Tactical review & outlook
Central banks are becoming increasingly hawkish, demonstrating more urgency in withdrawing asset purchase programmes in addition to front loading interest rate increases. Market pricing of inflation suggests an expectation that inflation will fall back once again, but the key question that remains is whether the swift withdrawal of stimulus will dent economic growth, potentially causing a recession. However, this is complicated by the economic side effects of the continuing Russia-Ukraine conflict, with its material impact on inflation and supply chains that had already been hit by the COVID crisis. Macro data from China has shown some growth weakness. As a result, we believe uncertainty and volatility will remain high.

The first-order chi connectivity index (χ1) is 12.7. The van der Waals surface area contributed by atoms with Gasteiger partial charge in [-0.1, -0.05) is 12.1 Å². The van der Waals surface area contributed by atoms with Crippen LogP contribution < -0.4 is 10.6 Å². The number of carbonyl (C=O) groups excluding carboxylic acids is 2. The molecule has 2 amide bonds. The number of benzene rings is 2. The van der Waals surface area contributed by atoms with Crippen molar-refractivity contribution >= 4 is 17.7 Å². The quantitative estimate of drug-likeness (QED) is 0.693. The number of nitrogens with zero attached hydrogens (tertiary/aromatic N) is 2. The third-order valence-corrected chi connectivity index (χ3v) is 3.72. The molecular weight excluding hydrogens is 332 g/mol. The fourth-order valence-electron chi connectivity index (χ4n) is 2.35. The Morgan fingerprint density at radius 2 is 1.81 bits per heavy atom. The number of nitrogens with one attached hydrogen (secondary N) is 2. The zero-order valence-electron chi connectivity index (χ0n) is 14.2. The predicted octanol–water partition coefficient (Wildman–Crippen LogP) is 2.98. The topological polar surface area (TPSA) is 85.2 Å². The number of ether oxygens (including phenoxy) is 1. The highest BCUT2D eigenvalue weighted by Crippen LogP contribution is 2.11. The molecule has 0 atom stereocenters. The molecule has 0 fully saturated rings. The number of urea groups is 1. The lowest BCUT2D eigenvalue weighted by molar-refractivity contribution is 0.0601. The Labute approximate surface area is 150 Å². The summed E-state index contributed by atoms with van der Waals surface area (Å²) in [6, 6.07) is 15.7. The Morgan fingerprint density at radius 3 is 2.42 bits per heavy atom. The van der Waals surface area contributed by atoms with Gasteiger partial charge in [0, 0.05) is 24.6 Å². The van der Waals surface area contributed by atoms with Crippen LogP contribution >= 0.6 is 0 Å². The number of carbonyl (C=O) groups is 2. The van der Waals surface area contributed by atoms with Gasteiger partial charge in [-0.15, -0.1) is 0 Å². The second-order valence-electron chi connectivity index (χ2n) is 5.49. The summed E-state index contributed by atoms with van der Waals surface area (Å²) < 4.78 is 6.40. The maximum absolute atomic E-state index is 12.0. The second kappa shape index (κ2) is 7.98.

We are currently running a small overweight position in UK and US equities (providing diverse sector exposures). We also have a moderate overweight in Alternatives and Property, which we think can act as good diversifiers, less directional in nature, and also to benefit from potential inflation protection characteristics. Where funds do not hold either Alternatives or Property, we maintained a beta-adjusted exposure to equities in its place. The overweight positions are entirely funded by a Fixed Income underweight (rather than partly through cash). Where possible, this is a diversified underweight of UK/US/European Fixed Income (noting that some funds have more limited regional exposures). We will continue to monitor the market for both opportunities and threats from here.